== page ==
Beginner's Guide to Interactive Fiction with Inform 7

The design and implementation of interactive fiction (i.e., text-based computer games) began in the 1970s. At that time, games were written in general-purpose programming languages by professional programmers and/or computer science majors in universities.

The Inform 7 user interface.

In more recent years, specialized languages have been developed for authoring interactive fiction (called "IF" for short). These languages, and the compiler software that they use, are available as free downloads. IF programming languages are widely used by hobbyist programmers, many of whom have little or no training in computer science. However, most IF languages closely resemble traditional programming languages such as C. As a result, they can be rather intimidating for those who have no experience in programming.

Inform 7 (website) presents an entirely new approach to IF authorship, one that has proven to have wide appeal to new authors. In Inform 7, the author can write in a manner that closely approximates normally written English. Certain special conventions have to be followed, and Inform 7's version of English is less tolerant of grammatical ambiguities than English itself. This is because, in the final analysis, Inform 7 is still a programming language. Computer programming requires precision after all.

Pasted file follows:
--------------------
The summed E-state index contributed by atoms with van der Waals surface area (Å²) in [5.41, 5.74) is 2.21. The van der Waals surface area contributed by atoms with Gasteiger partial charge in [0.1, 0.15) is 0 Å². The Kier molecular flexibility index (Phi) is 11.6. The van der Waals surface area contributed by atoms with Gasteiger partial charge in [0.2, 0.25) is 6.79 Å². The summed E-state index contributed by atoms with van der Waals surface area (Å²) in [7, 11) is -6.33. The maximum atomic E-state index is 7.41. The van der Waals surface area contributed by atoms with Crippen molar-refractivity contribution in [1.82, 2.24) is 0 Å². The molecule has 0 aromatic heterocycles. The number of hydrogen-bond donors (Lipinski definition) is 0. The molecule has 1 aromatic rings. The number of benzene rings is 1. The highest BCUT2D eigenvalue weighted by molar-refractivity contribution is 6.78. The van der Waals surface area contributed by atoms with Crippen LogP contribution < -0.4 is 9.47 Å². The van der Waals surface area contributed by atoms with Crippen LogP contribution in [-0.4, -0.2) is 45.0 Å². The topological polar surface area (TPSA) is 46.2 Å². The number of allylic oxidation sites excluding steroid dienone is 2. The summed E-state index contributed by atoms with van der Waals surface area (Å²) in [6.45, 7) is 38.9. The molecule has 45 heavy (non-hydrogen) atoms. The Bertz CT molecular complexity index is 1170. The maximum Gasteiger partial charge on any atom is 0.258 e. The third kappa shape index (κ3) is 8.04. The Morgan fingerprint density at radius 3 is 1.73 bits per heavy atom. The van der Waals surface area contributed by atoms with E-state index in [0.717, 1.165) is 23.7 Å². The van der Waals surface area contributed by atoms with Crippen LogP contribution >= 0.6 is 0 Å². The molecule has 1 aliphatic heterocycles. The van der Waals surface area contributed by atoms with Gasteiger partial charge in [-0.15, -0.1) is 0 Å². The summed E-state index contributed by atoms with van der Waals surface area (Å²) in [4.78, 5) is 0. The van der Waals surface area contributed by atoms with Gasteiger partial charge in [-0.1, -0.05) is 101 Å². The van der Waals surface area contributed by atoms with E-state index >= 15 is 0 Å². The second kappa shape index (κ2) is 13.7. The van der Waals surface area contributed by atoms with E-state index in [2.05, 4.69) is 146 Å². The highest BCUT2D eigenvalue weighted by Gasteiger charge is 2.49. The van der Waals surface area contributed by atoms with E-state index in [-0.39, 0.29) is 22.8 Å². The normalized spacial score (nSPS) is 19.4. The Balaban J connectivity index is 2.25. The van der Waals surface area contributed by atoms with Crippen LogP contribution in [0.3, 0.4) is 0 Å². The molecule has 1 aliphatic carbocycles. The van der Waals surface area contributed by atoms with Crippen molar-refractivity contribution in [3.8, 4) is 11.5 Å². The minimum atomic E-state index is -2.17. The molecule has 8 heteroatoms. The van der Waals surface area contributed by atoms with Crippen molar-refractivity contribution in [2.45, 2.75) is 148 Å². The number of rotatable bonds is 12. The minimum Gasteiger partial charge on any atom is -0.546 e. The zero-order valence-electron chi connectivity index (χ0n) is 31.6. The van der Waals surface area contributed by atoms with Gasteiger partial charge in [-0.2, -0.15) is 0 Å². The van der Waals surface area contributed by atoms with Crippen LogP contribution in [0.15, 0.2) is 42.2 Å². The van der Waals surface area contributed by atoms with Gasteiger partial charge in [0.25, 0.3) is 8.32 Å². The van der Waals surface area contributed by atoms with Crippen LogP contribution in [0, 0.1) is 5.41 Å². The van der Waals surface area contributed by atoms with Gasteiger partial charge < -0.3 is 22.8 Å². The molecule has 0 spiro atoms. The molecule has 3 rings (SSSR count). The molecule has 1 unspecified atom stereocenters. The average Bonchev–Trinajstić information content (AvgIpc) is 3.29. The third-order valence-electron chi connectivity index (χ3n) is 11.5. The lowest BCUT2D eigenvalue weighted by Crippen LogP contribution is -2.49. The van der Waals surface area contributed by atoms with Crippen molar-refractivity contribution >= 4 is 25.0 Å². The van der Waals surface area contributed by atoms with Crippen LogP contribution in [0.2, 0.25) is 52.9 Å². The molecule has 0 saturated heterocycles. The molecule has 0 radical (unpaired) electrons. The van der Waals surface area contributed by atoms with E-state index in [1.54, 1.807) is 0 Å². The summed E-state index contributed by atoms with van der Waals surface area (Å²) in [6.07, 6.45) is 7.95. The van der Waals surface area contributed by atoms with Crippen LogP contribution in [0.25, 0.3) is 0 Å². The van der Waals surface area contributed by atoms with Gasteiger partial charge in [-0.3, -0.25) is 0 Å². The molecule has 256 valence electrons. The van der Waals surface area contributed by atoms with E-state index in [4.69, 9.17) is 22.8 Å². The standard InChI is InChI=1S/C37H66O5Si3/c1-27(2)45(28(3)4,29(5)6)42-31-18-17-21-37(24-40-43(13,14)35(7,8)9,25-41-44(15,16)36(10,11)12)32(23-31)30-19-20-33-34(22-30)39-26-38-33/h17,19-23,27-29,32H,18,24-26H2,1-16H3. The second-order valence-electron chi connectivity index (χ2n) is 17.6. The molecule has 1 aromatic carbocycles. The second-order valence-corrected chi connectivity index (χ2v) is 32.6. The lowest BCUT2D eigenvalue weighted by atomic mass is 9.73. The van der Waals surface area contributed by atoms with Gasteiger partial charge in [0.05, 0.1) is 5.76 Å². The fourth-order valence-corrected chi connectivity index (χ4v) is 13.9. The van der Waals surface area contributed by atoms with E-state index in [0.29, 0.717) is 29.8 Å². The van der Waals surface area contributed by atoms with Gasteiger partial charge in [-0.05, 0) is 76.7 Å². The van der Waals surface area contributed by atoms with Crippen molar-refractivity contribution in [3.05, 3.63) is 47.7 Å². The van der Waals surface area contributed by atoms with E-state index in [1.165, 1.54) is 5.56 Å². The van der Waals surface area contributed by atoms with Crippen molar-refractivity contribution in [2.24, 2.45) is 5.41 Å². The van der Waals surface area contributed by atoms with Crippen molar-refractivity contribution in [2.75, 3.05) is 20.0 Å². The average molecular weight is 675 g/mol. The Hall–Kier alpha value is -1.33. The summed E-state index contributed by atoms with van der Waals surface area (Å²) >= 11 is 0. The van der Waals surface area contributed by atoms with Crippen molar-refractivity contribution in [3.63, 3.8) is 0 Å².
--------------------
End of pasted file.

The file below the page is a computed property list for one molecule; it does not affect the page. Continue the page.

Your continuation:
Nonetheless, Inform 7 is an important development in IF. Inform 7 gives people who have never done any programming and are only marginally computer-literate a great set of tools with which to write their own text-based games. This guide is aimed at helping new users learn the language as well as the tools that come with the official app.

The Inform 7 app can be downloaded at its website – which holds multiple additional tools that can help to manage the content and flow of the adventure. Also, there are additional editors for using Inform 7 in that allows people to program via a web browser:

  • Playfic for Inform 7 (exclusively): a good introduction to learning the language without having to download anything, and with an online platform to share creations with other people.
  • Borogrove, another online editor with multiple other languages – another good place to experiment and create with the language, and decide if it's right for you.

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